Sure, there’s no guarantee the potential mentor responds, but it can be worth a shot.
Isabelle Nyroth, who successfully founded Swedish drone consultancy group Yvarbrims, said she’s always been happy to help people who approach her on LinkedIn asking for advice on next steps in pursuing a career in drones
“It can be intimidating to approach someone online if you don’t know where to start or what to ask, but a good place to start is to connect with someone that you look up to and just ask for a 5-minute chat,” she said.
Emily Andreu, who runs a drone Instagram account called @thedroneprincess, found success connecting with other drone pilots on Instagram. For example, after another pilot she admired commented on one of her posts, she messaged him back.
Since then, he’s helped her with editing and setting up shots.
Network with other professionals nearby
The most successful drone businesses often get more requests for work than they can take on. Sometimes, networking with people who do the work you’re interested in doing can be a smart way to land gigs. For example, Andreu said she connected with another drone pilot who was teaching local drone flying courses.
“He passed some jobs off to me because I was certified,” she said.
Let it happen organically
Sometimes, spending enough time in the drone industry — including attending drone events in-person — makes it possible to find informal mentors. And often, the mentors found organically can be the best.
Don’t overlook mentors outside the drone industry
While it can seem logical to hook up with a mentor who is successful in the drone industry, sometimes the best mentors know nothing about drones.
Diana Casetti, who specializes in real estate, demolition and construction aerial videography, recommends (and has personally used) SCORE. SCORE is an organization specifically designed to support small businesses in the U.S. The 501(c)(3) nonprofit organization offers a range of small business services including free mentoring, webinars and workshops.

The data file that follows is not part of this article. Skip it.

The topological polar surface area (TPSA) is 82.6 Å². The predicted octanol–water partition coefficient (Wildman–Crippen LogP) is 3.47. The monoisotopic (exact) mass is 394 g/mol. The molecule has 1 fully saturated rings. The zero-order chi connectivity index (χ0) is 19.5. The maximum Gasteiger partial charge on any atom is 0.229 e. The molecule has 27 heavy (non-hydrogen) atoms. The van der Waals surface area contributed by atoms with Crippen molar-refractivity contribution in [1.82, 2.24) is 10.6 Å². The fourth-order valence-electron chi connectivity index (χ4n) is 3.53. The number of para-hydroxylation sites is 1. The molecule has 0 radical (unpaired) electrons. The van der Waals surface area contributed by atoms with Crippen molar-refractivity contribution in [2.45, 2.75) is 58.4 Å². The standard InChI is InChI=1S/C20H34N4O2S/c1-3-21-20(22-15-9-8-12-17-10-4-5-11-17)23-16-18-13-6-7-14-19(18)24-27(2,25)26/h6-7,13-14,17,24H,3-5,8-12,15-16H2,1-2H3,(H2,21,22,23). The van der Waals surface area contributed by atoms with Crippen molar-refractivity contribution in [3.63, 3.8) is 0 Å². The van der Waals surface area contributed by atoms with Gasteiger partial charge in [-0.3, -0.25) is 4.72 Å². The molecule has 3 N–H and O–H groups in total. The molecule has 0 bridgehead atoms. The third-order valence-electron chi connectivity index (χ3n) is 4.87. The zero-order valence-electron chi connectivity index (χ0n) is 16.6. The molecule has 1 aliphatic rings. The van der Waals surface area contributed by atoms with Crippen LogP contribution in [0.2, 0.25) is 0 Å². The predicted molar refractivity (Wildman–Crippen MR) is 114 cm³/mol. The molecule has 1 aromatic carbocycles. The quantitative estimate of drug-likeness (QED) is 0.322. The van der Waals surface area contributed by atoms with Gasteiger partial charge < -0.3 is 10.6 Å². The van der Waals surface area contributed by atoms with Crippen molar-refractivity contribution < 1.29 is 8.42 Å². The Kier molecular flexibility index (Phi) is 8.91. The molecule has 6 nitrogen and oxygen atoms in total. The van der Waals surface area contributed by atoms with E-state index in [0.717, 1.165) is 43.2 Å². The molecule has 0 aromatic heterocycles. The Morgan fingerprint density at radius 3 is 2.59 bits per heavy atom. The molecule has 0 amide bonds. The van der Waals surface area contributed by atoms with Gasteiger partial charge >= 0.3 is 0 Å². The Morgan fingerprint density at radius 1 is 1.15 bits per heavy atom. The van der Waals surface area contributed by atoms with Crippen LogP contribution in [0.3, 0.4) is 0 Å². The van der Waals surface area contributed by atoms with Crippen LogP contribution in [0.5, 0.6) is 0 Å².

“They will meet with you at a frequency that works for you and guide you through running a small business,” she said. “Mine has connected me to other drone operators locally that I wouldn’t have met otherwise. We share ideas and support each other.”
I’ve got a drone mentor, now what?
Having a drone mentor on its own won’t guarantee you success in drones. It’s a good step, but it’ll require you to do the legwork. And yes, the leg work often means approaching the mentor-mentee relationship thoughtfully.
For starters, be transparent about what you can offer as a mentee. While you likely wouldn’t pay a mentor, be cognizant about how you can reciprocate and support their business, too.
“All healthy relationships must be mutually beneficial & respectful,” said Fiona Lake, an Australian professional photographer.
Carys Keiser, who works as a drone pilot and camera operator, recommends setting clear expectations from both parties.
“If someone approached me and asked me to mentor them, I’d ask them what they wanted and how I might be able to help,” she said.
Additionally, approach a mentor who can specifically address your challenges. For example, since Keiser specializes in using drones for TV film shoots, she says she typically can best support people in aspects of the industry like technology and law. She also said that as a mentee, you should be able to support the person mentoring you, too.
“Being a mentor or a mentee should be rewarding for both parties, and it should have clear set goals and boundaries,” she said. “The natural occurrence of a mentorship is that the mentor recognises the potential and enthusiasm in the person they’re mentoring. That reward for the mentor usually occurs when paths cross through work or training situations.”